Credit Where Credit Is Due

Reading Time: 3 minutes

Issue 15, Volume 110

By Oliver Stewart 

When I was given the option to mark my physics grade as “Credit Received,” (CR) rather than have the 80 appear on my transcript, there seemed to be but one logical option. I had been struggling to wrap my head around physics concepts since the beginning of my studies in the field, and with the advent of remote learning, I began to fall further and further behind, despite my most valiant efforts. For a period I despaired, but when Mayor Bill de Blasio and Chancellor Richard Carranza rolled out the revised grading system in late April, I saw a chance to alter the historical record and ensure my embarrassment was not forever preserved on my report card.

For all the fuss over how universities would react to CR marks on student transcripts, the act itself was stunningly easy. All I needed to do was log onto the newly improved Talos site and select the grades I wanted to change to CR, and once I had done so, I all but forgot about the whole thing. From there, I set out to enjoy the rest of my Thursday, and having resolved to give myself a treat now that physics was behind me, I blew off all my classwork and spent the day reading mystery novels.

I went to sleep that night with my mind ill at ease, though I could not quite place what it was that had so unnerved me. When sleep did come, it was fitful, and several times I thought I had glimpsed a dark form moving near the foot of my bed, to my desk and back again. Frozen with terror, I lay as if glued to my bed, and though I am not a religious man, I prayed to God for deliverance until sleep took me once more.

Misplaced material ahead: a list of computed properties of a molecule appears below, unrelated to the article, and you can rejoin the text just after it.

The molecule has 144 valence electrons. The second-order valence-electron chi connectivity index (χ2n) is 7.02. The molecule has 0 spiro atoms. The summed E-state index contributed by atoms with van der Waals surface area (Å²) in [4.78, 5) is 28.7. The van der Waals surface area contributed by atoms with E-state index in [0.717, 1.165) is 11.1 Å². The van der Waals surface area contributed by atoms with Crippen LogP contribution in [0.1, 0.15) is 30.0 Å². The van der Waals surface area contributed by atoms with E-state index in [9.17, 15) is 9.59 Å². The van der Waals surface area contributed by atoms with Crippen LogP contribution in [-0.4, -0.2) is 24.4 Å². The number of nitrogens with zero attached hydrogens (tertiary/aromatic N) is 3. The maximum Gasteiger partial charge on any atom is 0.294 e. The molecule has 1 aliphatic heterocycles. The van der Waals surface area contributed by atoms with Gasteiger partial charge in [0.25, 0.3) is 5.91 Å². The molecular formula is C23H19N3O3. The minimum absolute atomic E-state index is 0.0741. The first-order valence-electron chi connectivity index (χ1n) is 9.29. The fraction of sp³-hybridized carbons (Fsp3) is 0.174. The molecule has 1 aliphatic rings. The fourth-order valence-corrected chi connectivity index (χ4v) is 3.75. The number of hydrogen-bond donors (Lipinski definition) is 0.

When I awoke, I could not believe the scene I saw before me. My papers, which I make a habit of aligning in neat stacks on my desk, were scattered and torn, some even on the very bed in which I had been sleeping. Drawers were left open and askew, the contents of my backpack dumped unceremoniously on the floor, and seemingly no metaphorical stone left unturned in the utter destruction of my chambers.

One item in particular caught my eye. Underneath the shredded wreckage of what had once been a copy of Ernest Hemingway’s “The Sun Also Rises,” I spotted a colorful sheet of plastic which I soon identified as the cover of my academic planner. The planner itself was more intact than most of the rest of my belongings, but it too was torn asunder. As I leafed through the sodden remnants of the book which had once contained the highs and lows of my Stuyvesant career, stresses, and accomplishments, I was struck by just how precise the markings on my planner truly were. While it appeared to have been chewed on, only one part was really missing—a thin strip of each page, which by process of elimination I quickly realized was the section marked “Sciences.”

I saw no point in reporting a burglary—after all, no natural force could have caused what I saw. Instead I salvaged what I could of my papers and tried to move past the whole thing. As my possessions slowly came together and gained some semblance of order, I was able to paint a clearer picture of the casualties of that dreadful night. My graphing calculator, crushed beyond repair; my physics notebook, parts of which were gone altogether and other parts of which seemed to have been savaged by either a long blade or—and I dread to think of it—the claws of some unimaginable beast. Only it was a beast I could imagine, and all too often did; a beast I had glimpsed as it laid waste to my earthly possessions.

It is said that solitude gives rise to paranoia, and having been given ample cause for the latter, my isolated state led quickly to my mental facilities deteriorating as I hid myself away in my quarters in fear of what lay outside. Despite my best efforts, I could not entirely stymie the flow of information from the outside, and it was through these trickles of news (relayed by telegram and passed under my door by my landlady) that I learned of a string of unsettling occurrences bearing uncanny resemblances to mine own.

To be continued…